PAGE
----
Old Uyghur translation of the History of Kuchean kings:
A newly found fragment of an Old Turkic Brāhmī manuscript
(62nd Meeting, 2019)
The Uyghur people who lived in IX-XIV cc. in the oases of the Tarim River basin north of the Taklamakan desert in nowadays Xinjiang (Chinese Turkestan) were to some extent influenced by Tocharians (indigenous people of these areas). This influence was felt most starkly in the religious (Buddhist) and literary context. Some important Old Turkic Buddhist texts were translated from Tocharian as well as one of the scripts used by Uyghurs for manuscript writing, so-called Old Turkic Brāhmī, developed based on Tocharian Brāhmī.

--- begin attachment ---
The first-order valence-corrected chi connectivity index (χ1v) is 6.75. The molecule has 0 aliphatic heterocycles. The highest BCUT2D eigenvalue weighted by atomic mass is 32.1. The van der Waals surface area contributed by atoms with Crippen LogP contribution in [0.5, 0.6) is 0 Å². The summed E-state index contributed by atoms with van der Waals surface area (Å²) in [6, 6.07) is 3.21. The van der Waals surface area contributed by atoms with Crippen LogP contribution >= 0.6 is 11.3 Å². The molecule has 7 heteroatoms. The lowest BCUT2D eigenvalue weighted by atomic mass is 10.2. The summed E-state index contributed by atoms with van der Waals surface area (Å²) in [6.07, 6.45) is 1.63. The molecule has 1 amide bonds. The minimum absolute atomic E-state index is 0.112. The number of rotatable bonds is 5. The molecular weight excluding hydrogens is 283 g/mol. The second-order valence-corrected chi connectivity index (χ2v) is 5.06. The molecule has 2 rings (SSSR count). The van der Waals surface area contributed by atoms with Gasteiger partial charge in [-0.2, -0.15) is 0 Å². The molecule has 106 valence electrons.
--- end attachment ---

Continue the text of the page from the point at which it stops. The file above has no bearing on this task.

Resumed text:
Old Turkic Brāhmī manuscripts are comparatively rare, and most of them are already published. There is a newly found Old Uighur manuscript fragment on Old Turkic Brāhmī from the Serindian collection of The Institute of Oriental manuscripts, Saint-Petersburg, Russia (preliminary transliteration and identification were made with the kind help of Prof. Dieter Maue). There are grounds for supposing that this fragment is a translation of a Tocharian text dedicated to the History of Kuchean kings. Kucha was a part of the Qocho Uyghurs kingdom. So the interest of Uyghurs to the history of this area is obvious. The report would focus on the comparison of the old Uighur and Tocharian texts as well as questions of palaeography.